Saturday, November 28, 2015

The Don'ts (per USAG)

Hi Ya'll!  Hope you had a great Thanksgiving!

I have been to quite a few trainings through USA Gymnastics (which I highly recommend!).  In these courses, they would go over skills and drills, in addition to certain skills to avoid.  They were super enlightening as many of the skills to avoid are things you often see in classes, including PE classes at schools!

Here are a few of the things I have learned:

1)  I did a blog post a while ago covering the forward roll and tonic neck syndrome.  You can see that post HERE!  

2)  Frog jumps are a negative!!  Especially for preschoolers!  Especially because they can't do them correctly.  Here is a correct video for older gymnasts...but most youngers when they copy will have their booty either up high in the air, or it will be close to the ground with their knees over bent.

3)  Along with the frog jumps...please watch out for W sitting children!  Super bad for knees!

4)  Back bend/bridges.  These used to be an absolute NO-NO in USA Gymnastics.  More recently, it's been clarified to be a "be careful and don't overdo it."  I maybe do bridges with my 3-4 year old class once or twice a month.  And with those, they are always unassisted (so only as far up as they can go on their own).  This is fairly typical.

5) Hyper extending the back is a NOOOOOO.  Now, you may think that this is the same as a bridge, but there are two main ways to avoid for hyper extension of a preschoolers back.  First, is the fancy rhythmic looking move that I don't know the name for.
And one that is less known as being bad is what is typically known as a pike stretch.  The way to fix this for younger ones is to not force pikes for one, and for two, try to teach it with a flat back where they stretch up tall first and then keep as flat a back as possible as they go down.

6) And last but not least is for the little ones.  When I was growing up, I remember seeing pictures on the TV of Dominique Moceanu as a baby hanging on a clothesline.  Something like this:

This one is good though, cause he has the parents supporting him under his arms.  Children under the age of 18 months are not supposed to hang unassisted from their hands.  Whether off a bar, clothesline or rings, Doctors have clarified for USA Gymnastics that children's shoulders at that age are not developed enough to do that safely.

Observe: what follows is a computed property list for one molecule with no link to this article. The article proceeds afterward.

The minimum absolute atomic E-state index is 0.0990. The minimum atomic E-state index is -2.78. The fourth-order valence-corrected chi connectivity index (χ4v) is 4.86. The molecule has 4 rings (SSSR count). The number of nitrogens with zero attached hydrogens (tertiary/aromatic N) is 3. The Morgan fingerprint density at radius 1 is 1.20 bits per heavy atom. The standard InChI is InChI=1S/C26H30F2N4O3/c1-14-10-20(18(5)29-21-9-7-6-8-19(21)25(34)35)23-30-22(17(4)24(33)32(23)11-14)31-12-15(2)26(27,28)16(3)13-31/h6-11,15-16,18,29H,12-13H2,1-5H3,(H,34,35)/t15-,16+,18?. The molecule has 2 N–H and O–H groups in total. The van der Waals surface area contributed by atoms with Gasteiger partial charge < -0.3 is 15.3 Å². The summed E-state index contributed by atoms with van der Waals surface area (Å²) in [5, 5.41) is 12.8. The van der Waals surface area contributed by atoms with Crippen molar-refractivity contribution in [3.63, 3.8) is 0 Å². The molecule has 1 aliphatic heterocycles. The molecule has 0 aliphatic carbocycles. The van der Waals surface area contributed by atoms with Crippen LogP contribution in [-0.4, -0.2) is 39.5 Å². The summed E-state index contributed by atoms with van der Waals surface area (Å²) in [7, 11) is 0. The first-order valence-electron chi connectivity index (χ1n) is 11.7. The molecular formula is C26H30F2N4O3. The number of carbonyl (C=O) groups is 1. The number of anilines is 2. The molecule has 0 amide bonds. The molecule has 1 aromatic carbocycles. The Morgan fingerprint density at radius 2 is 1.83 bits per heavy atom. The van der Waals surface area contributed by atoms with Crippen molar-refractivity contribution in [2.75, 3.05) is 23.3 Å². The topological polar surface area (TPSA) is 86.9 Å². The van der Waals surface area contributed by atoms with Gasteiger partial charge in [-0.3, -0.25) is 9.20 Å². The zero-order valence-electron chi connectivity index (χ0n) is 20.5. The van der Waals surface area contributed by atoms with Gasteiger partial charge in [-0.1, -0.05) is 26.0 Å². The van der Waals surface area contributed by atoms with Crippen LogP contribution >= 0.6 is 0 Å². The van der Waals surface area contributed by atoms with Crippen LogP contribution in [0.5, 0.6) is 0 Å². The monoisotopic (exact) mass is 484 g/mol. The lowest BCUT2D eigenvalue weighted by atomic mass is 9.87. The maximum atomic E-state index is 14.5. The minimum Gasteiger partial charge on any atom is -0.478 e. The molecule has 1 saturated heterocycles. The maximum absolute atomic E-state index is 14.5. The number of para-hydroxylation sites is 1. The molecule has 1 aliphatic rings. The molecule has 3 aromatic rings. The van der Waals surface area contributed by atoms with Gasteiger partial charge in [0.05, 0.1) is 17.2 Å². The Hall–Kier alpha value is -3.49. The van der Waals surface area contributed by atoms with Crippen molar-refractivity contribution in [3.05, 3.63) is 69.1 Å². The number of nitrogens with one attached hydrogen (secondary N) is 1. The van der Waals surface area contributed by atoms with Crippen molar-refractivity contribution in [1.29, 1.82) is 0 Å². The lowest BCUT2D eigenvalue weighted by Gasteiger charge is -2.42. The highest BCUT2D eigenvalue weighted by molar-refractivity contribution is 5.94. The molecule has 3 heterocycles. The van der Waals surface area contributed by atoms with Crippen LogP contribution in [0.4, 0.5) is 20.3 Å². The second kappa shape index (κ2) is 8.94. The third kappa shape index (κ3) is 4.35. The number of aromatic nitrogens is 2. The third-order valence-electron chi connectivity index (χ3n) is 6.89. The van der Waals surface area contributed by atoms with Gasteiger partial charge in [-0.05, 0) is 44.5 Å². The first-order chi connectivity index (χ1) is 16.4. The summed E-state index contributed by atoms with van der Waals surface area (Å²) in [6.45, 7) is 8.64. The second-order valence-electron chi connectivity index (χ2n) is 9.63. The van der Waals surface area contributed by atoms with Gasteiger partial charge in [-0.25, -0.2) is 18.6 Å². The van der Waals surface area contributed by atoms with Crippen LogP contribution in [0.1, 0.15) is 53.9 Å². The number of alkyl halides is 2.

Those are the main ones that I make sure to teach my new preschool staff and new parent-tot parents.  Let me know if you have any questions about it!

Sunday, November 1, 2015

Tumble Trak

There are several ways to run a preschool tumble trak rotation!  One is with stations like this video.  Now, I have a couple issues with this , and I will be going over further explanations in future blogs.  

First, I ALWAYS teach preschoolers and beginners to jump with their arms down instead of up by their ears.  Yes, eventually they will need to learn arms up, but as you notice here, this child is above average in ability for preschool, yet she still cannot keep her tummy tight and her head neutral when jumping, which can be super dangerous!

Second, NO SEAT DROPS!  It's bad for a preschooler's back and the chance of them learning correctly and putting their arms by their knees every time instead of behind them is very slim!  :)

I also like to use the edges for teaching my classes.  Stand on red and balance on one foot, then hop to to feet on the trampoline and rebound stick.  (teaches hurdles)

I still do some passes down the entire tramp with my classes!  (even my parent-tot classes).  For long tumble traks, I always cut it much shorter though.  Have a specific place where the kids wait for their turn to go so that there is never more than one at a time traveling down the trampoline.  Then, when doing traveling, always make sure there are appropriate stations on the way back.  Make it an obstacle course! 

For example, if I have 12 kids in my parent and tot class, I make sure that there are 10 additional obstacle stations on the way back to the waiting station.  (and I have heard many an argument against waiting stations but I think they are SUPER helpful).  Not for five kids to be sitting at.  If you have more than one kid sitting then something is wrong with your obstacle course.  I think it is important for students (even toddlers) learn the importance of waiting for their turn and listening for their coach to say their name for their turn (for safety and for the coach/toddler interaction)

Make it a different jump every time around the obstacle course for ages 3+.  For those toddlers, make it a different jump every week.  I also include running as a travel type.  I also will draw (or have one of my more artistic coaches draw) stations that the kids will do a certain kind of jump at.  Example:  for frozen week, we drew 3 snowflakes on the tumble trak.  They would straight jump down to the snowflake, and then get stuck in a blizzard and try a jump spin stick to get out, then onto the next snowflake.  

Hopefully these ideas are being helpful!  I have had a couple other request for topics that I am slowly trying to get through.  Please let me know if you can think of anything else :)